Lijphart’s discussion of presidential democratic systems
is somewhat lacking. Presidential systems are democratic systems in which the
head of state also serves as head of government and leads the executive.
Lijphart’s divide between majoritarian and consensus democracies seems too simple,
making the treatment of presidential systems awkward (Bormann, 2010, 3). He has
argued that presidential systems are theoretically strongly related to his
conception of majoritarian democracies even though they seemingly stress the
separation of powers between the legislative and executive (Lijphart, 2008,
141). While Lijphart has stated that majoritarian democracies usually have a
system of presidentialism, he fails to acknowledge that this is not the case in
every country. For example, the United Kingdom has a majoritarian democracy,
yet it is a parliamentary system. Presidentialism is key in many countries and
thus, it is strange that Lijphart does not describe it in further detail (cf.
Shugart & Carey 1992, 15; Fuchs 2000, 41; Lijphart 1999, 116-142). He attempts
to justify his omission by arguing that ‘the real question for a
differentiation between consensus and majoritarian systems is how influential
the executive is vis-à-vis the legislature’ (Bormann,2010, 3). In presidential
systems, cooperation in the form of a coalition provides little incentives as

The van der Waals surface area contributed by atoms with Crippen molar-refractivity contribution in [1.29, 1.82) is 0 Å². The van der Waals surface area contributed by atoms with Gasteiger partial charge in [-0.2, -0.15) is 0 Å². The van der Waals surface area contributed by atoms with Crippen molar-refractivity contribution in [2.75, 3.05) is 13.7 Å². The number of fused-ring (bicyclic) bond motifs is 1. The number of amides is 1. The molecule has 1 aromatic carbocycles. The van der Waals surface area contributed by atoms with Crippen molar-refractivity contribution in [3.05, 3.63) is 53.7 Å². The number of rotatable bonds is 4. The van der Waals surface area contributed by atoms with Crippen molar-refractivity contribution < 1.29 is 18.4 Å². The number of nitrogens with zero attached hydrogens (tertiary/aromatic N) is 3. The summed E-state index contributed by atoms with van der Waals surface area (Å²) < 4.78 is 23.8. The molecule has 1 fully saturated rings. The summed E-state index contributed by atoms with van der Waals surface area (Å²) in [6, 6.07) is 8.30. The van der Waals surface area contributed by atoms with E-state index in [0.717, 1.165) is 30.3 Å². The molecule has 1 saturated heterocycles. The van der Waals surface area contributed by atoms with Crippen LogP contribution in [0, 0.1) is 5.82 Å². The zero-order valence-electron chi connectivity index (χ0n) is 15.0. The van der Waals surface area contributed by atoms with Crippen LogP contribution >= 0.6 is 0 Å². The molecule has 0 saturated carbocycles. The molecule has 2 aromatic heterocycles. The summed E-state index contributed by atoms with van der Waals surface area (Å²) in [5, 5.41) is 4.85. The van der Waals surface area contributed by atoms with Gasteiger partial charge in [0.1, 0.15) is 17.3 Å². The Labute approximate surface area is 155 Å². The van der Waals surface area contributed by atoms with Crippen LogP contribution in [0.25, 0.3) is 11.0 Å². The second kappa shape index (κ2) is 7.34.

the presidential office cannot be shared. The essence of presidentialism is a
paradox and many contemporaries have confirmed this in their research. Many new
democracies select presidentialism because they believe it to be a strong form
of executive government, yet the data compiled by Stepan and Skach showed that
between 1973 and 1987, ‘presidential democracies enjoyed legislative majorities
less than half of the time (Stepan & Skach, 1993, 13). Lijphart believes
that presidential democracies are quite stable. However, based on a study of
Asian countries carried out by researchers, the newly democratic countries
which adopted presidential systems, faced crisis and instability (Chang,
Dressel & Fukuyama, 2005, 103). New leaders that appear to be virtual
outsiders can appear and this can further instability. In his research, Cheibub
(2007,40) found that ‘presidential systems are much more likely to follow
military rule and more prone to democratic breakdown than parliamentary systems
due to the persisting military influence.’ Conversely, it can be argued that in
countries with struggling democracies, a new person to take control can be what
it needs to ensure it remains stable and functioning. A military presence may
not be necessary. Lijphart fails to account for alternate arguments and
exceptions to a presidential regime. The lack of detail included indicates
hints of biases towards the parliamentary system. 

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